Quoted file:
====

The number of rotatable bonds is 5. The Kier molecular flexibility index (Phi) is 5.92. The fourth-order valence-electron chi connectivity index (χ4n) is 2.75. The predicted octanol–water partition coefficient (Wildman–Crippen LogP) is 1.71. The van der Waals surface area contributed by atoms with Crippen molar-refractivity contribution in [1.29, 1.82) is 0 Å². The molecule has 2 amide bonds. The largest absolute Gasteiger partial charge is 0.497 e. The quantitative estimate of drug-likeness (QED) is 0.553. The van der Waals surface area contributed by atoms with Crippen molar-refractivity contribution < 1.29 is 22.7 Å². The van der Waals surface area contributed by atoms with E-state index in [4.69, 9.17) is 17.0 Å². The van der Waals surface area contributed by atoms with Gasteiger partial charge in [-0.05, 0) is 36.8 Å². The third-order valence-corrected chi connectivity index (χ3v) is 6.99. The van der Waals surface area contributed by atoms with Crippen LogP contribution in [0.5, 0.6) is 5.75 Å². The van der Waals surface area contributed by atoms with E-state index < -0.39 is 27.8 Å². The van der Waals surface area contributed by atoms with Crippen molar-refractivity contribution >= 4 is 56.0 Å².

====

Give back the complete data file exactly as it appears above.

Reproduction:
The number of rotatable bonds is 5. The Kier molecular flexibility index (Phi) is 5.92. The fourth-order valence-electron chi connectivity index (χ4n) is 2.75. The predicted octanol–water partition coefficient (Wildman–Crippen LogP) is 1.71. The van der Waals surface area contributed by atoms with Crippen molar-refractivity contribution in [1.29, 1.82) is 0 Å². The molecule has 2 amide bonds. The largest absolute Gasteiger partial charge is 0.497 e. The quantitative estimate of drug-likeness (QED) is 0.553. The van der Waals surface area contributed by atoms with Crippen molar-refractivity contribution < 1.29 is 22.7 Å². The van der Waals surface area contributed by atoms with E-state index in [4.69, 9.17) is 17.0 Å². The van der Waals surface area contributed by atoms with Gasteiger partial charge in [-0.05, 0) is 36.8 Å². The third-order valence-corrected chi connectivity index (χ3v) is 6.99. The van der Waals surface area contributed by atoms with Crippen LogP contribution in [0.5, 0.6) is 5.75 Å². The van der Waals surface area contributed by atoms with E-state index < -0.39 is 27.8 Å². The van der Waals surface area contributed by atoms with Crippen molar-refractivity contribution >= 4 is 56.0 Å².